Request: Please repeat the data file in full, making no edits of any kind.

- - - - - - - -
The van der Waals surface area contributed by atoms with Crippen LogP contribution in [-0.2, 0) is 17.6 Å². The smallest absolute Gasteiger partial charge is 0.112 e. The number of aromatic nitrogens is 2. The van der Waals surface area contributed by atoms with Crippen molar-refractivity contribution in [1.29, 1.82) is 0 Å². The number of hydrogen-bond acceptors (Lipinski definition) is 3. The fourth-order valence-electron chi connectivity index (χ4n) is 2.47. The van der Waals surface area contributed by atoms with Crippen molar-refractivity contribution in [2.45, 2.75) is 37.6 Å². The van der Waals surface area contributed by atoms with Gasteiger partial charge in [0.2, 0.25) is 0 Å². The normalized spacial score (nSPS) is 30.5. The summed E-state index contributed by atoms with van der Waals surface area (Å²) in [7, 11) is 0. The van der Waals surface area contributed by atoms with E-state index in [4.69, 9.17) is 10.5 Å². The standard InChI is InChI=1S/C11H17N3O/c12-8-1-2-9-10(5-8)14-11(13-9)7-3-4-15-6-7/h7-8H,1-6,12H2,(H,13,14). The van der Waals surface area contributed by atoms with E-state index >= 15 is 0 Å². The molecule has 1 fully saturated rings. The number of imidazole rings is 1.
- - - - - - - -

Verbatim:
The van der Waals surface area contributed by atoms with Crippen LogP contribution in [-0.2, 0) is 17.6 Å². The smallest absolute Gasteiger partial charge is 0.112 e. The number of aromatic nitrogens is 2. The van der Waals surface area contributed by atoms with Crippen molar-refractivity contribution in [1.29, 1.82) is 0 Å². The number of hydrogen-bond acceptors (Lipinski definition) is 3. The fourth-order valence-electron chi connectivity index (χ4n) is 2.47. The van der Waals surface area contributed by atoms with Crippen molar-refractivity contribution in [2.45, 2.75) is 37.6 Å². The van der Waals surface area contributed by atoms with Gasteiger partial charge in [0.2, 0.25) is 0 Å². The normalized spacial score (nSPS) is 30.5. The summed E-state index contributed by atoms with van der Waals surface area (Å²) in [7, 11) is 0. The van der Waals surface area contributed by atoms with E-state index in [4.69, 9.17) is 10.5 Å². The standard InChI is InChI=1S/C11H17N3O/c12-8-1-2-9-10(5-8)14-11(13-9)7-3-4-15-6-7/h7-8H,1-6,12H2,(H,13,14). The van der Waals surface area contributed by atoms with E-state index >= 15 is 0 Å². The molecule has 1 fully saturated rings. The number of imidazole rings is 1.